CNN education contributor Steve Perry on Detroit students walking out of a school called one of the worst in the U.S.
By Jose L. Vilson, Special to CNN
Editor’s note: Jose Vilson is a math teacher, math instructional coach and data analyst in a New York public school. He can be found at TheJoseVilson.com. Vilson is also on the board of directors for the Center for Teaching Quality and the steering committee for the Save Our Schools Movement. Tune in to AC360 at 8 and 10 p.m. ET for the special series "Kids on Race: The Hidden Picture”.
(CNN) - Recently, there’s been controversy over the motion picture “The Hunger Games” and the casting choice for Rue, a character that the book’s author, Suzanne Collins, intended to be dark-skinned at the very least. Amandla Stenberg, a young black actress, plays Rue in a cast that also includes rocker Lenny Kravitz and actress Kimiko Gelman.
Some fans expressed disappointment all over social media that they didn’t think the character should be black and that they hadn’t envisioned a black child as this character to whom they gravitated to so ardently in print. One search on Twitter for Rue leads to a set of tweets ranging from subtly questionable to strangely racist.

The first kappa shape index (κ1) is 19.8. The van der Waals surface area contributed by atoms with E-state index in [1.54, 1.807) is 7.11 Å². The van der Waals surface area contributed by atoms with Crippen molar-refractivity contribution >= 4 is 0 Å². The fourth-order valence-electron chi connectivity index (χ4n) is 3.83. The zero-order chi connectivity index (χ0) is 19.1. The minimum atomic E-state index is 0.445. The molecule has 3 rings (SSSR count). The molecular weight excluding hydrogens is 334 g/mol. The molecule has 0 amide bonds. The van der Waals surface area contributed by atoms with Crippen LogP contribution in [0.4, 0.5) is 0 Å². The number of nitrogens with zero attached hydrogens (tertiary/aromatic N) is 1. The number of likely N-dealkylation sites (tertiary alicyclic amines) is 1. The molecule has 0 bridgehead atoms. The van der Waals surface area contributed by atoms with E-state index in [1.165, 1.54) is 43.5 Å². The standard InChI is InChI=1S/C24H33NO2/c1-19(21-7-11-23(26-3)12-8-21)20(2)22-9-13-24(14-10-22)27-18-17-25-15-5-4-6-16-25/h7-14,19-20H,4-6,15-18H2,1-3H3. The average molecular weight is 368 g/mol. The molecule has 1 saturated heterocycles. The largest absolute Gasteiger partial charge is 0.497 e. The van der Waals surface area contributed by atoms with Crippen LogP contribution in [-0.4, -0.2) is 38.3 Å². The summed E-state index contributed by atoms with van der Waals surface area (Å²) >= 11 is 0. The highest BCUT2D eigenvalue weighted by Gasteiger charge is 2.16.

Teens are the predominant target group for this movie. At some point, don’t we as a society have to step in and question what we’re teaching our children about race? Isn’t it our responsibility as caring adults to tell our children that our differences only make our country richer in experience? How do we get our young boys and girls to understand that the difference they see in skin color, facial features and accents don’t make other people any less human? How can we change the climate of America’s race relations to the point where more people believe that Rue, a fictional character, is still every bit the relatable figure for fans of the novel regardless of the race we assign to her?
If we’re in the position to speak to our youth, we have a responsibility to teach them about race in a way that makes sense for the 21st century. At this point, we can all agree that race as a social institution has been engrained into our society. Rather than tiptoeing around what we call different peoples or honing in on two or three historical figures in a specific community, we ought to consider the concept of color-consciousness.